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Rules-based world order

In Gaza, children are dying of hunger

The current humanitarian disaster in Gaza is unprecedented. Under Israeli occupation, masses of people are on the brink of starvation.
Humanitarian supply airdrops to Gaza in March. picture alliance/dpa/Ilia Yefimovich Humanitarian supply airdrops to Gaza in March.

In the northern Gaza Strip, 15.6 % of children under the age of two are now suffering acute malnutrition. The consequences include rapid weight loss, muscle atrophy and significantly weakened immune systems. Death by disease or sheer starvation eventually follows. Some infants have died already.

In the past five months, famine in Gaza has been advancing at an unprecedented pace, according to the Global Nutrition Cluster. The Israeli army claims to be in control of the area affected worst. According to international humanitarian law, Israel must therefore take care of people’s basic needs.

On 26 January, the International Court of Justice (ICJ) passed a binding order emphasising this fact. It told Israel to “take all measures within its power to prevent” any acts that could constitute genocide under the respective convention. Even Aharon Barak, the Israeli judge in the matter, agreed that humanitarian aid must be delivered with “unimpeded access” to Gaza and that Israel must prevent and prosecute the use of genocidal rhetoric. 

Far too few trucks

Nonetheless, what is happening in Gaza now very much resembles to what Defence Minister Yoav Gallant announced in early October. He said Israel would cut Gaza off from electricity, water, food and fuel in a “complete siege”. While it is true that the complete siege did not last long, far too few aid trucks have been allowed into the territory. 

Before the war, some 500 to 550 trucks per day delivered vital supplies to the Gaza Strip. That number has dropped to approximately 100 per day in February. Indeed, things even became worse after the ICJ order. As soon as the hearings were over, the German government called the case initiated by South Africa “baseless”.

US President Joe Biden has stated clearly that Israel must alleviate the situation, but he refuses to draw a red line. Israel still enjoys unconditional US support. The White House has ordered airdrops of aid supplies to Gaza and plans to deliver aid by sea as well. The German government has declared its support for both.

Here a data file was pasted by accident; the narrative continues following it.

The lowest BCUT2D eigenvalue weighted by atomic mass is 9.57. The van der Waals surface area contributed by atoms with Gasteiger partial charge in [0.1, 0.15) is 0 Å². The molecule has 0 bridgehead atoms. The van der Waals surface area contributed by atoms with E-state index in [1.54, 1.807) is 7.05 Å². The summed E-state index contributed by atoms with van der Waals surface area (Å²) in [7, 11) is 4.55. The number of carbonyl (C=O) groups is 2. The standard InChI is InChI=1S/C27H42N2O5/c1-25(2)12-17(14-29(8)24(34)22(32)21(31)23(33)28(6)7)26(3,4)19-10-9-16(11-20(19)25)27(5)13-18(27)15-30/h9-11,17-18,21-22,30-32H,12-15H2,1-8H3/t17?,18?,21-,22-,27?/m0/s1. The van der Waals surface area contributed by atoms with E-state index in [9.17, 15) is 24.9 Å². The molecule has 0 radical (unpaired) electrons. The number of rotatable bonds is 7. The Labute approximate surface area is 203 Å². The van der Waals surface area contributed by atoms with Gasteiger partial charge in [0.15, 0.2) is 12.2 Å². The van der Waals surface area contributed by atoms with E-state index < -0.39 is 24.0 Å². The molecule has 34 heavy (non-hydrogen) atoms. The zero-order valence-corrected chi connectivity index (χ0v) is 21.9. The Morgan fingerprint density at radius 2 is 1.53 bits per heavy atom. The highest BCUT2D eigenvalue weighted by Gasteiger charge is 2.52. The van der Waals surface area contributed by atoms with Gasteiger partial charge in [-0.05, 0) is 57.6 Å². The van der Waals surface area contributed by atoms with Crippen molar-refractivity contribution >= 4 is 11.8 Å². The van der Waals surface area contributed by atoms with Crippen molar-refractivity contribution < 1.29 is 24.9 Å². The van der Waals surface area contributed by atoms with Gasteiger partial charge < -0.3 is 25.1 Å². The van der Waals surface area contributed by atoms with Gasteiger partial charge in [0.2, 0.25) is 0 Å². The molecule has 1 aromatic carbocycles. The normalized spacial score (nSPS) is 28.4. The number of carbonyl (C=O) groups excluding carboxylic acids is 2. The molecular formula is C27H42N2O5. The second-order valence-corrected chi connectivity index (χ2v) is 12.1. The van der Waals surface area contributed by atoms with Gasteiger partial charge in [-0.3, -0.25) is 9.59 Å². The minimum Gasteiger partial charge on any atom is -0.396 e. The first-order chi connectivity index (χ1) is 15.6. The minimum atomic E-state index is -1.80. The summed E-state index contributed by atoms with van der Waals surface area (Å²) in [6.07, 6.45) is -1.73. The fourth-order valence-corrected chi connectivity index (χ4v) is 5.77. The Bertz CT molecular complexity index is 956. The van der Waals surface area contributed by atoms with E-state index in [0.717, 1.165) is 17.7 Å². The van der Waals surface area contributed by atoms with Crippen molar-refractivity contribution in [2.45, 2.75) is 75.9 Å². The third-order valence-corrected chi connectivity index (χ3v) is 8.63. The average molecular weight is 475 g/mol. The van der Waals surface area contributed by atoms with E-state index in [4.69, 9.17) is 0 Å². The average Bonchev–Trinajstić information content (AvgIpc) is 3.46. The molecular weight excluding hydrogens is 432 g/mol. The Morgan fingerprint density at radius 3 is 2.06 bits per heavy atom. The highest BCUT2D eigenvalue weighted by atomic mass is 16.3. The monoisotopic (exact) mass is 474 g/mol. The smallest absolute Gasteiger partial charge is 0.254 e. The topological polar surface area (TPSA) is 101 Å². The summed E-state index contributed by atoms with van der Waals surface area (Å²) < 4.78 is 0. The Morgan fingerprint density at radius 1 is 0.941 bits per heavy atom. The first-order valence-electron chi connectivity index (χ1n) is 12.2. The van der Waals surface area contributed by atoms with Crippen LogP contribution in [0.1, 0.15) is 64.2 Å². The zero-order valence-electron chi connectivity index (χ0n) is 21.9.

For several reasons, this approach does not make sense. The people in Gaza need food now, but it will take sixty days to build the provisional pier that Biden has promised. Air lifts are very expensive while they provide very little goods and cannot secure the delivery to those most in need. 

For humanitarian agencies, airdrops are only the last resort when supplies must be brought to areas that are totally inaccessible by land, for instance after an earthquake or heavy flooding. The Gaza disaster, by contrast, is unfolding only a few kilometres away from Israel and Egypt where supplies are abundant. Israel has the means to stop this disaster, and the legal obligation to do so. 

War crimes by one side do not justify the other side to retaliate in kind

It is a war crime to weaponise hunger. Collective punishment is a war crime too, and so are the wanton destruction of civilian infrastructure (including universities, schools and hospitals) and the abduction, arbitrary imprisonment and torture of civilians from Gaza. 

Of course, Hamas is guilty of war crimes too. They include the murder, torture and abduction of Israeli civilians on 7 October and the random firing of rockets into Israel. War crimes by one side, however, do not allow the other side to perpetrate such crimes too.

Those who supply arms to Israel could put more pressure on the country’s government. If Israel’s closest allies want the killing, suffering and dying to end, it will. Instead, they are making meagre efforts to provide humanitarian aid, distracting attention from what Israel must urgently do. 

If we want a rules-based world order, we must apply existing law. Bending the rules means double standards, erodes the credibility of the multilateral system and undermines universal human rights.  

Riad Othman is medico international’s Near East advisor and works in the Berlin office of this Frankfurt-based human-rights and relief organisation. 
othman@medico.de
X/Twitter: https://twitter.com/othman_riad

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